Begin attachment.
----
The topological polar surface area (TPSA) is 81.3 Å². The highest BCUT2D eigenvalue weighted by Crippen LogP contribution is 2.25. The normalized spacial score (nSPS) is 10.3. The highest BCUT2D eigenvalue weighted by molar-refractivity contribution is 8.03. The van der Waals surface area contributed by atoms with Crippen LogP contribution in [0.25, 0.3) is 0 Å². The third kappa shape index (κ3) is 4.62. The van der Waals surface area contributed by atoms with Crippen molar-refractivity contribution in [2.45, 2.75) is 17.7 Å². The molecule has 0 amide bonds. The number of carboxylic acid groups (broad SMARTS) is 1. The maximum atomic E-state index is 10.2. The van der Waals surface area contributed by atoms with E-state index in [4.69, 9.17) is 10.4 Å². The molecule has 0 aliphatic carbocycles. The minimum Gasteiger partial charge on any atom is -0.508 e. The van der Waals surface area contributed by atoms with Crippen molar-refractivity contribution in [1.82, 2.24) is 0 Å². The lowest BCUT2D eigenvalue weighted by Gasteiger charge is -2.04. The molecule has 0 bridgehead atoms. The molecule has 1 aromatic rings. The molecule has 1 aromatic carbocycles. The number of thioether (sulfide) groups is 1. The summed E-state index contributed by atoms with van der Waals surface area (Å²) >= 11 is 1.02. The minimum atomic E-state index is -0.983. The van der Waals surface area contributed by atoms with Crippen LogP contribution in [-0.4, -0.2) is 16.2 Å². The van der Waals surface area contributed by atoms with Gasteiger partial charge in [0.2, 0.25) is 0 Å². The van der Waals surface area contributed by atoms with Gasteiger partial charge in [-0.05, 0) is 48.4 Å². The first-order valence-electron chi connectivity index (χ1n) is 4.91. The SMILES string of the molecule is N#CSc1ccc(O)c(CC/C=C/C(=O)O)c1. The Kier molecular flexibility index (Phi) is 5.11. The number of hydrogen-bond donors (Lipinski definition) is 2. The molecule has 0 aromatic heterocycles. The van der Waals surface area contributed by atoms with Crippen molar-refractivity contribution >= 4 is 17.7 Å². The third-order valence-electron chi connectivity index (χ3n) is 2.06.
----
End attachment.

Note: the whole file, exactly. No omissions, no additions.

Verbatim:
The topological polar surface area (TPSA) is 81.3 Å². The highest BCUT2D eigenvalue weighted by Crippen LogP contribution is 2.25. The normalized spacial score (nSPS) is 10.3. The highest BCUT2D eigenvalue weighted by molar-refractivity contribution is 8.03. The van der Waals surface area contributed by atoms with Crippen LogP contribution in [0.25, 0.3) is 0 Å². The third kappa shape index (κ3) is 4.62. The van der Waals surface area contributed by atoms with Crippen molar-refractivity contribution in [2.45, 2.75) is 17.7 Å². The molecule has 0 amide bonds. The number of carboxylic acid groups (broad SMARTS) is 1. The maximum atomic E-state index is 10.2. The van der Waals surface area contributed by atoms with E-state index in [4.69, 9.17) is 10.4 Å². The molecule has 0 aliphatic carbocycles. The minimum Gasteiger partial charge on any atom is -0.508 e. The van der Waals surface area contributed by atoms with Crippen molar-refractivity contribution in [1.82, 2.24) is 0 Å². The lowest BCUT2D eigenvalue weighted by Gasteiger charge is -2.04. The molecule has 0 bridgehead atoms. The molecule has 1 aromatic rings. The molecule has 1 aromatic carbocycles. The number of thioether (sulfide) groups is 1. The summed E-state index contributed by atoms with van der Waals surface area (Å²) >= 11 is 1.02. The minimum atomic E-state index is -0.983. The van der Waals surface area contributed by atoms with Crippen LogP contribution in [-0.4, -0.2) is 16.2 Å². The van der Waals surface area contributed by atoms with Gasteiger partial charge in [0.2, 0.25) is 0 Å². The van der Waals surface area contributed by atoms with Gasteiger partial charge in [-0.05, 0) is 48.4 Å². The first-order valence-electron chi connectivity index (χ1n) is 4.91. The SMILES string of the molecule is N#CSc1ccc(O)c(CC/C=C/C(=O)O)c1. The Kier molecular flexibility index (Phi) is 5.11. The number of hydrogen-bond donors (Lipinski definition) is 2. The molecule has 0 aromatic heterocycles. The van der Waals surface area contributed by atoms with Crippen molar-refractivity contribution >= 4 is 17.7 Å². The third-order valence-electron chi connectivity index (χ3n) is 2.06.